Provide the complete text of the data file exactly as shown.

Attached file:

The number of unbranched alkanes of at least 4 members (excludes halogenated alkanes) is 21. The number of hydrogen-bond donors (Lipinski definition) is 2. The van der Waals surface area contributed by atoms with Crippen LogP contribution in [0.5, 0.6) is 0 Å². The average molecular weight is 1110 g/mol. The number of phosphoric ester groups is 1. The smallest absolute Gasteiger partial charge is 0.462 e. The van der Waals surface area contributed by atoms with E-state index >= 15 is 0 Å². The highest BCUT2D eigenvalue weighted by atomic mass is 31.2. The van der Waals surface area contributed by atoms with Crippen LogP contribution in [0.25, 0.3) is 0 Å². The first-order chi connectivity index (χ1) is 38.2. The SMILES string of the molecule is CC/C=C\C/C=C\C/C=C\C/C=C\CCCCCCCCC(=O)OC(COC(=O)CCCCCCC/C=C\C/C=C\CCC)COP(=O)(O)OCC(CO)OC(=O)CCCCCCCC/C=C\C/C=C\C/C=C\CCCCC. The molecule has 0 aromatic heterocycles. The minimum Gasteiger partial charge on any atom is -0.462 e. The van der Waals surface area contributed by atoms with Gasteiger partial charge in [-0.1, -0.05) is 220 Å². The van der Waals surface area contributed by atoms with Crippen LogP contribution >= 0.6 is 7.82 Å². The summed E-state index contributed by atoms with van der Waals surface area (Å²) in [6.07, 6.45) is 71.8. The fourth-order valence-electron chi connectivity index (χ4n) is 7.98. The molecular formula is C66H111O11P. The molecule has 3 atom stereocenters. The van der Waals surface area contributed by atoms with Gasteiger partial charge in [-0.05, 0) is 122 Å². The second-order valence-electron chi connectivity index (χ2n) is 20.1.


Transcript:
The number of unbranched alkanes of at least 4 members (excludes halogenated alkanes) is 21. The number of hydrogen-bond donors (Lipinski definition) is 2. The van der Waals surface area contributed by atoms with Crippen LogP contribution in [0.5, 0.6) is 0 Å². The average molecular weight is 1110 g/mol. The number of phosphoric ester groups is 1. The smallest absolute Gasteiger partial charge is 0.462 e. The van der Waals surface area contributed by atoms with E-state index >= 15 is 0 Å². The highest BCUT2D eigenvalue weighted by atomic mass is 31.2. The van der Waals surface area contributed by atoms with Crippen LogP contribution in [0.25, 0.3) is 0 Å². The first-order chi connectivity index (χ1) is 38.2. The SMILES string of the molecule is CC/C=C\C/C=C\C/C=C\C/C=C\CCCCCCCCC(=O)OC(COC(=O)CCCCCCC/C=C\C/C=C\CCC)COP(=O)(O)OCC(CO)OC(=O)CCCCCCCC/C=C\C/C=C\C/C=C\CCCCC. The molecule has 0 aromatic heterocycles. The minimum Gasteiger partial charge on any atom is -0.462 e. The van der Waals surface area contributed by atoms with Gasteiger partial charge in [-0.1, -0.05) is 220 Å². The van der Waals surface area contributed by atoms with Crippen LogP contribution >= 0.6 is 7.82 Å². The summed E-state index contributed by atoms with van der Waals surface area (Å²) in [6.07, 6.45) is 71.8. The fourth-order valence-electron chi connectivity index (χ4n) is 7.98. The molecular formula is C66H111O11P. The molecule has 3 atom stereocenters. The van der Waals surface area contributed by atoms with Gasteiger partial charge in [-0.05, 0) is 122 Å². The second-order valence-electron chi connectivity index (χ2n) is 20.1.